Research Papers

Power Augmentation in a Kalina Power Station for Medium Temperature Low Grade Heat

[+] Author and Article Information
N. Shankar Ganesh

Department of Mechanical Engineering,
Kingston Engineering College,
Vellore 632 059, Tamil Nadu, India

T. Srinivas

CO2 Research and Green Technologies Centre,
Energy Division,
School of Mechanical and Building Sciences,
Vellore Institute of Technology (VIT) University,
Vellore 632 014, Tamil Nadu, India
e-mail: srinivastpalli@yahoo.co.in

1Corresponding author.

Contributed by the Solar Energy Division of ASME for publication in the Journal of Solar Energy Engineering. Manuscript received April 26, 2012; final manuscript received November 20, 2012; published online April 29, 2013. Assoc. Editor: Markus Eck.

J. Sol. Energy Eng 135(3), 031010 (Apr 29, 2013) (10 pages) Paper No: SOL-12-1111; doi: 10.1115/1.4023559 History: Received April 26, 2012; Revised November 20, 2012

Kalina cycle system (KCS) has an efficient heat recovery especially at low and medium temperatures. The current work focuses on thermodynamic development and assessment of a new KCS configuration to augment the power from a heat recovery of solar thermal collectors. Since, the separator is located at low pressure side; there is no need of throttling device in the proposed plant layout. Nearly 130% of extra working fluid has been found in turbine for expansion against the decreased amount in regular design. Strong solution concentration, separator temperature and turbine inlet condition (pressure and concentration) have been identified as key parameters for the plant evaluation. The performance (specific power and efficiencies) is improving with an increase in strong solution concentration and turbine inlet pressure. But it is decreasing with an increase in separator temperature and turbine concentration. At the maximum value of strong solution concentration, turbine inlet pressure and at the minimum separator temperature and turbine concentration, cycle efficiency, plant efficiency and specific power have been found as 20%, 7.5%, and 270 kW, respectively.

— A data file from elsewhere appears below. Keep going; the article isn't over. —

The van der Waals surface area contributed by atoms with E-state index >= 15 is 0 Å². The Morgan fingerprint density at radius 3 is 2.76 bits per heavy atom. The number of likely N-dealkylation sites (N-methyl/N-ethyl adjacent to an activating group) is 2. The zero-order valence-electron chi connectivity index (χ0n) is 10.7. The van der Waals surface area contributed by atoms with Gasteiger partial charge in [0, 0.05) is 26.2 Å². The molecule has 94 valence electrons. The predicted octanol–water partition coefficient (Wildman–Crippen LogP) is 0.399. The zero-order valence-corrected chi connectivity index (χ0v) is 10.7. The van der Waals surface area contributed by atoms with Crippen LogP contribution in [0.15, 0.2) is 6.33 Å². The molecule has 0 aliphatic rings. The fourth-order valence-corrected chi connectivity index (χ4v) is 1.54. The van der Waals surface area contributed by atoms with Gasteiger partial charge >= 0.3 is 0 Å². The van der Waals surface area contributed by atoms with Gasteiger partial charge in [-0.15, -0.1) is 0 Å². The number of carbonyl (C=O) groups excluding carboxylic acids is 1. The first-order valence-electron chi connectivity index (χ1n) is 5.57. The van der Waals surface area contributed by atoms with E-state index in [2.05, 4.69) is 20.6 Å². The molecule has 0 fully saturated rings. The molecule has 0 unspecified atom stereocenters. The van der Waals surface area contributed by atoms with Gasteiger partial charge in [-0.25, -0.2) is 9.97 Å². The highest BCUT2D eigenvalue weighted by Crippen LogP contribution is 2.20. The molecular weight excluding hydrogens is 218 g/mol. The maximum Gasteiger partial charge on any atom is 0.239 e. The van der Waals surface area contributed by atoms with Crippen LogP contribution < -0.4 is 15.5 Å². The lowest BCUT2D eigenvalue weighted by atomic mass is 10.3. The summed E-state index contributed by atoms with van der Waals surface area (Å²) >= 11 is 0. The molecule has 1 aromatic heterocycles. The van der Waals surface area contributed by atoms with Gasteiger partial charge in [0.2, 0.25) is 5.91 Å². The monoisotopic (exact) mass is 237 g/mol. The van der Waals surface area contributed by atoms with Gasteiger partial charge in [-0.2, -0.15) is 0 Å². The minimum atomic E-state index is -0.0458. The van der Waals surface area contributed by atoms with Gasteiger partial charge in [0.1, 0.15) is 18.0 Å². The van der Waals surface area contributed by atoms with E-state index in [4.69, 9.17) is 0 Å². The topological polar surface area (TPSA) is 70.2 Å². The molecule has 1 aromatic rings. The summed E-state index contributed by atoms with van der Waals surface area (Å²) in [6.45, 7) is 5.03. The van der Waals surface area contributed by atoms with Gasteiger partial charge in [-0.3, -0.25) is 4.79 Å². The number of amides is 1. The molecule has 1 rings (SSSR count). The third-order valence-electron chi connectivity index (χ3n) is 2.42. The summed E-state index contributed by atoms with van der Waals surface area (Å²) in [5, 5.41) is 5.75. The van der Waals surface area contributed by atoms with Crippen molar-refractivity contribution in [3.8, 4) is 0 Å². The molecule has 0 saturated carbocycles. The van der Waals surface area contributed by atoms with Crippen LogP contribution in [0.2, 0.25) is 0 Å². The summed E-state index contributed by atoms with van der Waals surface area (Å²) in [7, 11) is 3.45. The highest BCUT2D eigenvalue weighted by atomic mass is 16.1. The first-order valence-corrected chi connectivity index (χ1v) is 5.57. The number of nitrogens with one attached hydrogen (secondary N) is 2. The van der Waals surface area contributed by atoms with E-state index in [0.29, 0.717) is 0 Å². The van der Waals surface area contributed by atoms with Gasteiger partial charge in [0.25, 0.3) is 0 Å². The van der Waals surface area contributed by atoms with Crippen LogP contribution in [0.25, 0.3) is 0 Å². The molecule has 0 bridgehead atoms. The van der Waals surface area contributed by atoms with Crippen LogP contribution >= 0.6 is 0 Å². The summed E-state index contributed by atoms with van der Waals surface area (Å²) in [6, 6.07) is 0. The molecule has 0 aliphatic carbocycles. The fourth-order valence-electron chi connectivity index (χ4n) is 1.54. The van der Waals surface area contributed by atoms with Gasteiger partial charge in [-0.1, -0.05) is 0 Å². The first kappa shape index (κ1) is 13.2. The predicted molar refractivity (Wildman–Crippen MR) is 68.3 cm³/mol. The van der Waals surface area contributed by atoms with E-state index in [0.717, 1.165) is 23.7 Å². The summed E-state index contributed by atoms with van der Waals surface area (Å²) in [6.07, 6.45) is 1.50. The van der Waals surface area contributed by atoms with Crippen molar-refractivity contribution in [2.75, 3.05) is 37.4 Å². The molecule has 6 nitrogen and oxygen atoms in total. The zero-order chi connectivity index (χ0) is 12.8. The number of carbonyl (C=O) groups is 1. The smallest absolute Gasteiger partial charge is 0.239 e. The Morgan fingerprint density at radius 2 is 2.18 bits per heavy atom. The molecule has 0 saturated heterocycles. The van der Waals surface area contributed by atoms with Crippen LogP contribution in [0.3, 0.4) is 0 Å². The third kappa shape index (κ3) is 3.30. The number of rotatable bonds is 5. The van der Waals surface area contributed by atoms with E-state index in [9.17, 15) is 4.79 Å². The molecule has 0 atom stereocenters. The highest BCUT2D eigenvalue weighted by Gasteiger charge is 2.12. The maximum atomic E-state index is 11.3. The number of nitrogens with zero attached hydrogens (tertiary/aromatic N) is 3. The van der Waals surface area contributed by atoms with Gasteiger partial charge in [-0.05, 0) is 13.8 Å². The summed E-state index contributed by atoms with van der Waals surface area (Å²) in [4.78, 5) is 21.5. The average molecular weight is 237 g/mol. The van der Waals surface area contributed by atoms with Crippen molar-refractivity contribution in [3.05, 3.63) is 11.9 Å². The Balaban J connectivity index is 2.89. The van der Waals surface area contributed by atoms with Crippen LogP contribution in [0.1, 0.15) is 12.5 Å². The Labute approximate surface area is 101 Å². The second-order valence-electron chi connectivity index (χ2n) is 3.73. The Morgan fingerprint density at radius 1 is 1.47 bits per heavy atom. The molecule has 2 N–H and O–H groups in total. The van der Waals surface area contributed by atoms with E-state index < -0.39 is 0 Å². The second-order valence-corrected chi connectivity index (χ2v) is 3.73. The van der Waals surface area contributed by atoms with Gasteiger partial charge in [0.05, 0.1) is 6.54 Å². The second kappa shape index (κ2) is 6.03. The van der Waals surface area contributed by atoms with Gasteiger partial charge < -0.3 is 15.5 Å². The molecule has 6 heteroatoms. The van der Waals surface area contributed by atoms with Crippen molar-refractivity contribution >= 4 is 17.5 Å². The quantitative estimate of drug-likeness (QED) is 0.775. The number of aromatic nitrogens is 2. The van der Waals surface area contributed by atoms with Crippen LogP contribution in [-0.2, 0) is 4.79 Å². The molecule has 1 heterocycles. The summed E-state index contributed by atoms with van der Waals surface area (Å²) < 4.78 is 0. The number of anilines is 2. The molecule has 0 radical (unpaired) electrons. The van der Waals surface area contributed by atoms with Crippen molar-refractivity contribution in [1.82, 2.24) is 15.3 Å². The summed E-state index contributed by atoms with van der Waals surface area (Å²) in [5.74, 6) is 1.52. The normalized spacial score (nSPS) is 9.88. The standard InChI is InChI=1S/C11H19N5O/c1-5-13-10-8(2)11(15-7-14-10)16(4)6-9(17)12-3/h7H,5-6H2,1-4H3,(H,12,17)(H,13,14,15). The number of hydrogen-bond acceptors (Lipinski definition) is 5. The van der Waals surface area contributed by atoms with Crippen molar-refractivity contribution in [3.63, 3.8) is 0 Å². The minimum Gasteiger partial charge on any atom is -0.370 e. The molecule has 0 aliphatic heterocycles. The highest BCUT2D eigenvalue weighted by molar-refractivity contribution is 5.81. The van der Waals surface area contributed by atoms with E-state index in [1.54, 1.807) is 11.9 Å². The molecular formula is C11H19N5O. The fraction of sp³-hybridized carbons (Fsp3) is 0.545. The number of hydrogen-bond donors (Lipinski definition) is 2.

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Fig. 3

Looping of total plant fluid flows for mass balance, MXR = mixture; and SEP = separator

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Fig. 2

(a) Enthalpy-concentration and (b) temperature-entropy diagram for a Kalina power cycle with reference to the process flow diagram shown in Fig. 1

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Fig. 1

Processes flow diagram of an augmented Kalina power plant with solar concentration collectors, CFP: condensate feed pump; CND: condenser; CW in: cooling water in; CW out: cooling water out; ECO: economizer; EVA: evaporator; HE: heat exchanger; MXR: mixture; MXT: mixture turbine; SEP: separator; SH: superheater; and SPL: splitter

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Fig. 4

Changes in (a) process conditions and (b) and (c) performance in a solar thermal power plant with strong solution concentration and separator temperature at 50 bar turbine inlet pressure and 0.8 turbine concentration

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Fig. 5

Changes in (a) process conditions and (b) and (c) performance of solar thermal power plant with strong solution concentration and turbine concentration at 75 °C of separator temperature and 50 bar of turbine inlet pressure

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Fig. 6

Variations in (a) plant conditions and (b) and (c) performance levels with strong solution concentration and turbine pressure at 75 °C separator temperature and 0.8 turbine concentration

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Fig. 7

Influence of solar beam radiation with turbine inlet pressure on (a) plant performance, (b) collectors area, and (c) cost at 0.9 strong solution concentration, 0.8 turbine concentration, and 75 °C of separator temperature

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Fig. 8

Variations in Kalina cycle exergy efficiency with strong solution concentration, (a) separator temperature, (b) turbine inlet concentration, and (c) turbine inlet pressure

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Fig. 9

Comparison of exergetic losses of cycle components




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